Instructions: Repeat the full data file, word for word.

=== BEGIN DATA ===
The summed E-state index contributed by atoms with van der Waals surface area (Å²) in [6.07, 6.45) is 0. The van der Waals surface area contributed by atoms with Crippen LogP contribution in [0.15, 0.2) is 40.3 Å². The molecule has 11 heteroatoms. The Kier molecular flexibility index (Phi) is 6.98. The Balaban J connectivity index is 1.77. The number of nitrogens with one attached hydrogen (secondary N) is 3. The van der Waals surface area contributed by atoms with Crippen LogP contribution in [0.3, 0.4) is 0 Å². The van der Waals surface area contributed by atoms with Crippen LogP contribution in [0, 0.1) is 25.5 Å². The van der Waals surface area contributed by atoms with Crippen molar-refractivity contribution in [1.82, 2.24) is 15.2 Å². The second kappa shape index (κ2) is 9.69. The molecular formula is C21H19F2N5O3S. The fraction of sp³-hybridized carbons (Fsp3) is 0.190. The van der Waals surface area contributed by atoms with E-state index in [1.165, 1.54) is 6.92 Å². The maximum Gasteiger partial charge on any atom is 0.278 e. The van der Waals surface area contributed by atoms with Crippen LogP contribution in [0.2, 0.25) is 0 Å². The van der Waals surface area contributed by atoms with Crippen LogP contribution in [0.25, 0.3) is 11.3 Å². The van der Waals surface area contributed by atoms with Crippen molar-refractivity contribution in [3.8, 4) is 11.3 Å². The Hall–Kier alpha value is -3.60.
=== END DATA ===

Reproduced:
The summed E-state index contributed by atoms with van der Waals surface area (Å²) in [6.07, 6.45) is 0. The van der Waals surface area contributed by atoms with Crippen LogP contribution in [0.15, 0.2) is 40.3 Å². The molecule has 11 heteroatoms. The Kier molecular flexibility index (Phi) is 6.98. The Balaban J connectivity index is 1.77. The number of nitrogens with one attached hydrogen (secondary N) is 3. The van der Waals surface area contributed by atoms with Crippen LogP contribution in [0.3, 0.4) is 0 Å². The van der Waals surface area contributed by atoms with Crippen LogP contribution in [0, 0.1) is 25.5 Å². The van der Waals surface area contributed by atoms with Crippen molar-refractivity contribution in [1.82, 2.24) is 15.2 Å². The second kappa shape index (κ2) is 9.69. The molecular formula is C21H19F2N5O3S. The fraction of sp³-hybridized carbons (Fsp3) is 0.190. The van der Waals surface area contributed by atoms with E-state index in [1.165, 1.54) is 6.92 Å². The maximum Gasteiger partial charge on any atom is 0.278 e. The van der Waals surface area contributed by atoms with Crippen LogP contribution in [0.2, 0.25) is 0 Å². The van der Waals surface area contributed by atoms with Crippen LogP contribution in [0.25, 0.3) is 11.3 Å². The van der Waals surface area contributed by atoms with Crippen molar-refractivity contribution in [3.8, 4) is 11.3 Å². The Hall–Kier alpha value is -3.60.